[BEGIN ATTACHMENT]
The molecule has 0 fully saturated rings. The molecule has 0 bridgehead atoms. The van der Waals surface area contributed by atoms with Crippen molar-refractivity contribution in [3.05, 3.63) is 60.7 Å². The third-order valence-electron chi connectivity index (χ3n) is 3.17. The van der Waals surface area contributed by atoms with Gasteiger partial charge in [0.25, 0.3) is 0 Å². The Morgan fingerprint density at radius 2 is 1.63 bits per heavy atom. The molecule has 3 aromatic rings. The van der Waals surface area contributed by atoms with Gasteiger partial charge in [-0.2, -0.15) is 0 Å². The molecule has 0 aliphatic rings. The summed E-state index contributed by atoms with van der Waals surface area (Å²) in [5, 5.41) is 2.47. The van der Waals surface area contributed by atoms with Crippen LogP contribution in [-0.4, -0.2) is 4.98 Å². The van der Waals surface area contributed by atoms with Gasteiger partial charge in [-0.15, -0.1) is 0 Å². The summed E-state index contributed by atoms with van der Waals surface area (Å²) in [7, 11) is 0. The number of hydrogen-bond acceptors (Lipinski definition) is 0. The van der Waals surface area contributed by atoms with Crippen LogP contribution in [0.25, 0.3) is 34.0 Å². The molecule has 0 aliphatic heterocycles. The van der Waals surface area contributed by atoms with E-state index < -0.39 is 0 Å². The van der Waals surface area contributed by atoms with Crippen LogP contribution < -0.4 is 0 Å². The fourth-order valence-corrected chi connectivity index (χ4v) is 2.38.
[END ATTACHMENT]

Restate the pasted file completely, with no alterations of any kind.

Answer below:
The molecule has 0 fully saturated rings. The molecule has 0 bridgehead atoms. The van der Waals surface area contributed by atoms with Crippen molar-refractivity contribution in [3.05, 3.63) is 60.7 Å². The third-order valence-electron chi connectivity index (χ3n) is 3.17. The van der Waals surface area contributed by atoms with Gasteiger partial charge in [0.25, 0.3) is 0 Å². The Morgan fingerprint density at radius 2 is 1.63 bits per heavy atom. The molecule has 3 aromatic rings. The van der Waals surface area contributed by atoms with Gasteiger partial charge in [-0.2, -0.15) is 0 Å². The molecule has 0 aliphatic rings. The summed E-state index contributed by atoms with van der Waals surface area (Å²) in [5, 5.41) is 2.47. The van der Waals surface area contributed by atoms with Crippen LogP contribution in [-0.4, -0.2) is 4.98 Å². The van der Waals surface area contributed by atoms with Gasteiger partial charge in [-0.15, -0.1) is 0 Å². The summed E-state index contributed by atoms with van der Waals surface area (Å²) in [7, 11) is 0. The number of hydrogen-bond acceptors (Lipinski definition) is 0. The van der Waals surface area contributed by atoms with Crippen LogP contribution in [0.25, 0.3) is 34.0 Å². The molecule has 0 aliphatic heterocycles. The van der Waals surface area contributed by atoms with E-state index < -0.39 is 0 Å². The van der Waals surface area contributed by atoms with Crippen LogP contribution < -0.4 is 0 Å². The fourth-order valence-corrected chi connectivity index (χ4v) is 2.38.